MERS FAQ: What You Need to Know
Editor’s note: This story was updated on May 28, 2014.
May 5, 2014 -- The deadly respiratory virus known as MERS is now in the U.S. The virus, which first surfaced in Saudi Arabia in 2012, has mostly been found in the Middle East. It is a close cousin of the deadly SARS (severe acute respiratory syndrome) virus that infected more than 8,000 people worldwide in 2003, killing 774.
MERS does not appear to spread as easily as SARS from person to person. Here are answers to the most frequently asked questions about MERS.
What is MERS?
MERS, or Middle East respiratory syndrome, is an illness caused by a virus called a coronavirus. It is also sometimes referred to as MERS-CoV, for Middle East respiratory syndrome coronavirus.
Coronaviruses are common globally, the CDC says. Five different types can make people sick. They also infect animals.
Although some coronaviruses cause mild to moderate upper respiratory illness, MERS, like SARS, can cause severe illness and death.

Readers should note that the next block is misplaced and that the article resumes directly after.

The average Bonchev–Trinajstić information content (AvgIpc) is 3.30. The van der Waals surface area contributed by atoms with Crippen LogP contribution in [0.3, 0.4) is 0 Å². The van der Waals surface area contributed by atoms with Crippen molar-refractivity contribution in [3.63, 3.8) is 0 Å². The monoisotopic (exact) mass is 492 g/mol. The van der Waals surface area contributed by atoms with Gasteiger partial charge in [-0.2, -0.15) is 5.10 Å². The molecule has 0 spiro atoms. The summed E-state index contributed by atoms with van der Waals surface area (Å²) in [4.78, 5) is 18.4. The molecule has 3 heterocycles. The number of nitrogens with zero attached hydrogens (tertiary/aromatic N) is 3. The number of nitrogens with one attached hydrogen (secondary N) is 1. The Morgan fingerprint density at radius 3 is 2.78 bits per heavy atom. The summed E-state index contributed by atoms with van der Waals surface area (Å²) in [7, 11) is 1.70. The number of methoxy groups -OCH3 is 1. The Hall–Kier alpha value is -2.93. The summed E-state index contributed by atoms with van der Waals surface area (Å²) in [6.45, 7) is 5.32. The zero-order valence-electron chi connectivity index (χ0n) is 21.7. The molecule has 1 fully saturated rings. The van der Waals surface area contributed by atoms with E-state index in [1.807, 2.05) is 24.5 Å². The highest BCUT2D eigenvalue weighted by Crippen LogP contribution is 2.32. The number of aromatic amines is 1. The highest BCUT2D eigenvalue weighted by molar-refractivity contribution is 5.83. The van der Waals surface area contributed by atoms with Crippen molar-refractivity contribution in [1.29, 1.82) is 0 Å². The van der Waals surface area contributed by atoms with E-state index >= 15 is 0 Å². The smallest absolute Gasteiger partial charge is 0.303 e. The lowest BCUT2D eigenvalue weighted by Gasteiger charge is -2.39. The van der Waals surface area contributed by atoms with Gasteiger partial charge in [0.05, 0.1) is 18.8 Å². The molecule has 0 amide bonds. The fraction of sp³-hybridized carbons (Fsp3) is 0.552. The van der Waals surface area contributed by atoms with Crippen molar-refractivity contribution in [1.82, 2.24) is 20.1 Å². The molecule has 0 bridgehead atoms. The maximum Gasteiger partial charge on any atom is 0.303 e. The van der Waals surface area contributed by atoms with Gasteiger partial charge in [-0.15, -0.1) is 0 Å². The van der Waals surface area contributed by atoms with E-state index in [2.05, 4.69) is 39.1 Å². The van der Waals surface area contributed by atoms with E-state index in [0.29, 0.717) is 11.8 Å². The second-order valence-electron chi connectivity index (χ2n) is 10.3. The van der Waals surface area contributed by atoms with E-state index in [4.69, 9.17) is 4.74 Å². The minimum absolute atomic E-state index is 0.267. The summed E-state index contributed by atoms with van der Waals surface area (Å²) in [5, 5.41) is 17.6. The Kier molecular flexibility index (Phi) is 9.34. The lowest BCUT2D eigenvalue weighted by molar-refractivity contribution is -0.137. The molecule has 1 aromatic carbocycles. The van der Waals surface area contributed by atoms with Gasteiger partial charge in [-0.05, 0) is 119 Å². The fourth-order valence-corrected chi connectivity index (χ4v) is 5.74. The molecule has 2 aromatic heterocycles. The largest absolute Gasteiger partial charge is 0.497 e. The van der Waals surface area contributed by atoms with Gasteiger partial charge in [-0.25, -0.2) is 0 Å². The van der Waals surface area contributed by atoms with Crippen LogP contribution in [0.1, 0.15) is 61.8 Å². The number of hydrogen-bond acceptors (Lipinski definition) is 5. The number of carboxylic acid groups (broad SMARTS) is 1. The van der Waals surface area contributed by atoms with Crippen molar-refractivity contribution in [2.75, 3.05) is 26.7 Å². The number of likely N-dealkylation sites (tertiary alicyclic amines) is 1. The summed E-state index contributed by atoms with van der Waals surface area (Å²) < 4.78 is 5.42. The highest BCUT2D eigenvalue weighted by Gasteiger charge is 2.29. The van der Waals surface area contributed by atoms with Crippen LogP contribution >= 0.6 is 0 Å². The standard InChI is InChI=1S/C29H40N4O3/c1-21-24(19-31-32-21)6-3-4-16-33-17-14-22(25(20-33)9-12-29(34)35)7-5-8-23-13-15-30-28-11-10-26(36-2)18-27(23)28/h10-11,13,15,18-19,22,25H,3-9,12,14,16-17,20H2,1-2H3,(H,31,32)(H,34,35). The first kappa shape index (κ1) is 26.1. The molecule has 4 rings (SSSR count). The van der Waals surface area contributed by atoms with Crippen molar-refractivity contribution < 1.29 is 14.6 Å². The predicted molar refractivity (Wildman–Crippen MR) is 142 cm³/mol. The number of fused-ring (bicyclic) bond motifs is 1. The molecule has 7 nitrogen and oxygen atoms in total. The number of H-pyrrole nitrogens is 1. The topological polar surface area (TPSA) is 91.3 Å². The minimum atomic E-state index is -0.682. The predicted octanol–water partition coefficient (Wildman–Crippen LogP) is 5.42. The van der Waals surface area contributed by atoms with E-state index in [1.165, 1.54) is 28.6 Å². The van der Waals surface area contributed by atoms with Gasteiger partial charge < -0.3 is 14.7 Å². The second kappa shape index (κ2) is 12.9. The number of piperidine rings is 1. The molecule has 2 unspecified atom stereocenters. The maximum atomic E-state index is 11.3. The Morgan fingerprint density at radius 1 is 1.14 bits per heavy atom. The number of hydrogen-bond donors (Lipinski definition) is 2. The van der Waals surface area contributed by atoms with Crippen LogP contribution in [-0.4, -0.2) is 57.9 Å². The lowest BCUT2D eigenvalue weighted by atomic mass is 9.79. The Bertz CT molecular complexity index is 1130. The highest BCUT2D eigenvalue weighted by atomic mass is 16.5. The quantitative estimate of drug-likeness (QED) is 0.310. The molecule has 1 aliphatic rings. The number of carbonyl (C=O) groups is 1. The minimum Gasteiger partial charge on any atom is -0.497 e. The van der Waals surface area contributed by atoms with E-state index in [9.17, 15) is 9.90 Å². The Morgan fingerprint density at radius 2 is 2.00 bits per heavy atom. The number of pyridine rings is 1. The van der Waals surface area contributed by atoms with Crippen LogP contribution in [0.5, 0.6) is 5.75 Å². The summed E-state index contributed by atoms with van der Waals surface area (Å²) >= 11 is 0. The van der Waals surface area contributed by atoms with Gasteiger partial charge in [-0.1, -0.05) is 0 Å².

What are the symptoms of MERS?
The most common symptoms are fever, cough, and shortness of breath.
How common is MERS?
To date, 636 cases have been confirmed in 18 countries, according to the most recent figures from the World Health Organization and the CDC. Of those, 193 people have died.
How is it treated?
There is no cure for MERS, but doctors can treat a patient's symptoms.
How is MERS spread? How contagious is it?
Officials say it most often spreads between people who are in close contact. Infected patients, for instance, have spread the virus to health care workers. The virus does not appear to spread easily among people in public settings, such as a shopping mall.
CDC Director Tom Frieden says, “The risk to the general public is extremely low.”
Where has MERS been found?
In addition to Saudi Arabia, MERS has been reported in these countries, according to the WHO and CDC:
- United Arab Emirates
- United Kingdom
Where did this virus come from?
Public health officials believe it came from an animal but are still doing research. The virus has been found in camels in Qatar, Egypt, and Saudi Arabia. It has also been found in a bat in Saudi Arabia. Officials can't say for sure if camels or bats are sources of the virus. For now, they say that camels, bats, and other animals may play a role in where the virus comes from and how it spreads.
Is there a vaccine?
No vaccine is available.
Is anyone more susceptible to the virus?
The virus is more dangerous for people with pre-existing conditions or problems with their immune systems.